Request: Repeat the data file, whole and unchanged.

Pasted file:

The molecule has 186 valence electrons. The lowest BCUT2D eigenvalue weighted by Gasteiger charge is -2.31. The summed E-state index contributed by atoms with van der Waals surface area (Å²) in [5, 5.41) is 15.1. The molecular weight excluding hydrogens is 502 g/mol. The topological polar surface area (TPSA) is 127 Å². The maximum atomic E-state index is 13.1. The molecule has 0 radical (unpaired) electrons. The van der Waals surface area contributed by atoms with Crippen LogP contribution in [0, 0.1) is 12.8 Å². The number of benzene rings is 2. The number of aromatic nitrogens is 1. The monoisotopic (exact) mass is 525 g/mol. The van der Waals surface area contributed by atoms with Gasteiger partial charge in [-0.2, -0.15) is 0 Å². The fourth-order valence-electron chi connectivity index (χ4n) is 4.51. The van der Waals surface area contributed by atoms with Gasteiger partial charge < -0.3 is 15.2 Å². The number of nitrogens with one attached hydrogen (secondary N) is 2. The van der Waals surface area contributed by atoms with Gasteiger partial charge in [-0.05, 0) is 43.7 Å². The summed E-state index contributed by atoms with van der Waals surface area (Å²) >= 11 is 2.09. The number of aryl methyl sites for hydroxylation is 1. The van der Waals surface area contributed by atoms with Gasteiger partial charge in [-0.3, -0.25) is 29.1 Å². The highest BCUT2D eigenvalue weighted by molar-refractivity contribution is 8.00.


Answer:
The molecule has 186 valence electrons. The lowest BCUT2D eigenvalue weighted by Gasteiger charge is -2.31. The summed E-state index contributed by atoms with van der Waals surface area (Å²) in [5, 5.41) is 15.1. The molecular weight excluding hydrogens is 502 g/mol. The topological polar surface area (TPSA) is 127 Å². The maximum atomic E-state index is 13.1. The molecule has 0 radical (unpaired) electrons. The van der Waals surface area contributed by atoms with Crippen LogP contribution in [0, 0.1) is 12.8 Å². The number of benzene rings is 2. The number of aromatic nitrogens is 1. The monoisotopic (exact) mass is 525 g/mol. The van der Waals surface area contributed by atoms with Gasteiger partial charge in [-0.2, -0.15) is 0 Å². The fourth-order valence-electron chi connectivity index (χ4n) is 4.51. The van der Waals surface area contributed by atoms with Gasteiger partial charge < -0.3 is 15.2 Å². The number of nitrogens with one attached hydrogen (secondary N) is 2. The van der Waals surface area contributed by atoms with Gasteiger partial charge in [-0.05, 0) is 43.7 Å². The summed E-state index contributed by atoms with van der Waals surface area (Å²) >= 11 is 2.09. The number of aryl methyl sites for hydroxylation is 1. The van der Waals surface area contributed by atoms with Gasteiger partial charge in [-0.3, -0.25) is 29.1 Å². The highest BCUT2D eigenvalue weighted by molar-refractivity contribution is 8.00.